Study: Americans increasingly turn to online dating sights like Match.com and EHarmony

a a a a
Share this story

NEW YORK -- Online dating is shedding its stigma as a refuge for the desperate, but people who use sites such as Match.com and eHarmony are still in the minority.

Thirty-eight percent of Americans who are "single and looking" say they've used an online dating site or mobile dating app, according to a new study.

The report due out Monday from the Pew Research Center's Internet and American Life Project suggests that attitudes toward online dating "have progressed in a clearly positive direction." In fact, 59 percent of Internet users agree that online dating is a good way to meet people. That's up from 44 percent in 2005.

As Americans shop, socialize and entertain themselves online, a growing number are turning to the Internet to find dates. Some 11 percent of people who started a long-term relationship in the past decade say they met their partner online. Even so, only 10 percent of Americans say they've tried online dating.

Online dating is most popular among men and women ages 25 to 34. Nearly a quarter of them have used online dating sites, compared with just 10 percent of people in the 18 to 24 age group. For ages 35 to 44, it's 17 percent and then the numbers fall to the single digits. Three percent of those over 65 have dabbled in online dating.

Whites are slightly more likely to use dating sites than other ethnicities -- 11 percent compared with 7 percent for blacks and 5 percent of Hispanics, according to the survey. People without a high school diploma were the least likely to use the Internet to find a date, while those who have completed "some college" were the most likely.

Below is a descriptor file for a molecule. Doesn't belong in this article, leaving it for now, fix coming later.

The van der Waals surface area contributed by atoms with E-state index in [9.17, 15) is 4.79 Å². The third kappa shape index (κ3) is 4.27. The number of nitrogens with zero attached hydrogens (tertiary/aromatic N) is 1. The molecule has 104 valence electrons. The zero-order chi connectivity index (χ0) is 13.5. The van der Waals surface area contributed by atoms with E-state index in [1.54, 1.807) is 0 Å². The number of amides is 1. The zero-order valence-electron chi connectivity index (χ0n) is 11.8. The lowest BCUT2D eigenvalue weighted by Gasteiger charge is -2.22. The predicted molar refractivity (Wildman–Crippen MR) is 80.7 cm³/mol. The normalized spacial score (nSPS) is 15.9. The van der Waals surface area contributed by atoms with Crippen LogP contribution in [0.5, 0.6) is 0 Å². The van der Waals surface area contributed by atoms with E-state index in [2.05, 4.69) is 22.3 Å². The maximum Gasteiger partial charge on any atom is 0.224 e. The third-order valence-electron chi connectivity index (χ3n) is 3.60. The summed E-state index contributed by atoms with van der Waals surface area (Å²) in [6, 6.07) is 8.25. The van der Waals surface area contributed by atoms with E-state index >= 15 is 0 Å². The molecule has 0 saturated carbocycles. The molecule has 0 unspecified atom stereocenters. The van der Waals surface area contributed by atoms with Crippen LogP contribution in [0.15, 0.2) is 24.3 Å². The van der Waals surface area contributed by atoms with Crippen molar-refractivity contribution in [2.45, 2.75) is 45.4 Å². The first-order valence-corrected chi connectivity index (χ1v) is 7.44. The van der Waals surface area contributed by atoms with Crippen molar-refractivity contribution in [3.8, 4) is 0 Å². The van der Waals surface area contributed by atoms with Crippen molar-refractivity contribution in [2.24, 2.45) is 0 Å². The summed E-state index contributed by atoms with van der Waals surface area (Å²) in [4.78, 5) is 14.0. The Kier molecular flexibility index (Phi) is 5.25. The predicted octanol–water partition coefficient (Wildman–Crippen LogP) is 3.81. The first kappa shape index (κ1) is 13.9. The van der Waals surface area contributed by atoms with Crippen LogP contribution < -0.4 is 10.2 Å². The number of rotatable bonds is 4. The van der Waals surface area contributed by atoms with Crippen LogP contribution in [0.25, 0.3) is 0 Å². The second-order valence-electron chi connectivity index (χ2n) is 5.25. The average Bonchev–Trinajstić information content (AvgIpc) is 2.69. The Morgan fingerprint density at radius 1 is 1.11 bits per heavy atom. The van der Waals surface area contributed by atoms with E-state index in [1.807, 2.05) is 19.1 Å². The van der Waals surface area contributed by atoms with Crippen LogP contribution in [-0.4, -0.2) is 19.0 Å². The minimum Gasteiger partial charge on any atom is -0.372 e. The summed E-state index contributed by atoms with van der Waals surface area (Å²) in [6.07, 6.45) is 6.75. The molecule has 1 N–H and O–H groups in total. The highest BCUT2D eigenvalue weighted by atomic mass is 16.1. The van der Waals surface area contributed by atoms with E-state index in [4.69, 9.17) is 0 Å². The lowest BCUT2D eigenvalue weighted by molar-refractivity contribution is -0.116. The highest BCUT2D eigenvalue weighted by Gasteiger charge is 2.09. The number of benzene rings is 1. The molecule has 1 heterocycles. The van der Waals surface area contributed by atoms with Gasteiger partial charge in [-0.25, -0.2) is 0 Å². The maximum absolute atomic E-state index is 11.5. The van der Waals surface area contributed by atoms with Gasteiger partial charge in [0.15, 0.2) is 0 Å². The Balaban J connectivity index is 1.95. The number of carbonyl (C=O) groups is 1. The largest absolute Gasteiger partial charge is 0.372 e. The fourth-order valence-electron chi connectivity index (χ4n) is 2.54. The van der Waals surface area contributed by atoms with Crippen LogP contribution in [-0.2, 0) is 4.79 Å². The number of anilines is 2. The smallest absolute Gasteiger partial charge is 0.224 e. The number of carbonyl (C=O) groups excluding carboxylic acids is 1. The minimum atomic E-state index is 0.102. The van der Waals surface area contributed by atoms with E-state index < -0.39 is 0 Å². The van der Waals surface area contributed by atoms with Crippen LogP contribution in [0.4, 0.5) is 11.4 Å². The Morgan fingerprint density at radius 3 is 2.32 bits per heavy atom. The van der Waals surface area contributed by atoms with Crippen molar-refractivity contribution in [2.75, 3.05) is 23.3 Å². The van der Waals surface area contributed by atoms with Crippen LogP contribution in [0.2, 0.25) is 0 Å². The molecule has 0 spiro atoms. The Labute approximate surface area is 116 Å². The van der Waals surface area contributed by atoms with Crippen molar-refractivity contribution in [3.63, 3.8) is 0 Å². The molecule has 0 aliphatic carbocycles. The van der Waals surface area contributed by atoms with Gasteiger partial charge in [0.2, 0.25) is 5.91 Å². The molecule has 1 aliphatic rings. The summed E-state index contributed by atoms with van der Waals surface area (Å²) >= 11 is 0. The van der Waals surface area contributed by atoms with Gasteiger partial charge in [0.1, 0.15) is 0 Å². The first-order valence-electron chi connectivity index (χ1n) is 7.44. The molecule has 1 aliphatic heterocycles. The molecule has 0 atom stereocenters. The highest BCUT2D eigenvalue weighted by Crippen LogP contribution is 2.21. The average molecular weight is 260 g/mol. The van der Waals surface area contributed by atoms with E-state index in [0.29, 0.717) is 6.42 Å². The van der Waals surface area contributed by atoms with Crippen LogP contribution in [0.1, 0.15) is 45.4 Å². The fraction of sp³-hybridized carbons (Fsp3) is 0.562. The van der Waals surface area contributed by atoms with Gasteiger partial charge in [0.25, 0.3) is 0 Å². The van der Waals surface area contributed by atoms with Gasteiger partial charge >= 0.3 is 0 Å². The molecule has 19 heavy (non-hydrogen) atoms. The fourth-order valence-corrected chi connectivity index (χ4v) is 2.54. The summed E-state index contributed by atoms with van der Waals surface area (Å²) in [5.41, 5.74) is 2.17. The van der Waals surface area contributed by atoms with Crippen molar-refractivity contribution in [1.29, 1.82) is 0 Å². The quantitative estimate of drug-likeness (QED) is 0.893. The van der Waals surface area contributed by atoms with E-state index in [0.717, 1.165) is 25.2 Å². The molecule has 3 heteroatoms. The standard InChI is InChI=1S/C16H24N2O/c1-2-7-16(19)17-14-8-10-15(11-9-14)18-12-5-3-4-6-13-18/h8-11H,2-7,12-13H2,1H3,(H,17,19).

While a relatively small fraction of people use online dating sites, forty-two percent of Americans say they know someone who has, up from 31 in 2005. Among those 65 or older, the number grew to 24 percent from 13 percent.

Once upon a time, couples who found each other online felt compelled to spin alternate "how we met" tales, but that's no longer the case. Perhaps it's the result of changing attitudes. In 2005, 29 percent of Internet users agreed that people on online dating sites were "desperate." In Pew's most recent study, that number fell to 21 percent.

But online dating isn't all chocolate hearts and red roses. More than half of online daters say they believe someone else "seriously misrepresented themselves" in an online dating profile. More than a quarter have felt uncomfortable or harassed by someone who contacted them.

The results of Pew's recent study aren't directly comparable to its 2005 report because the way surveyors count the "online dating population" has changed. There were no dating apps eight years ago. That said, the percentage of Americans who say they have used an online dating website grew from 3 percent in 2008 to 6 percent in 2009, and 9 percent this year.

Among Pew's other findings:

-- Don't call it stalking: One-third of Americans who use social networking sites use the sites to check up on somebody they once dated. The same is true for nearly half of those ages 18 to 29.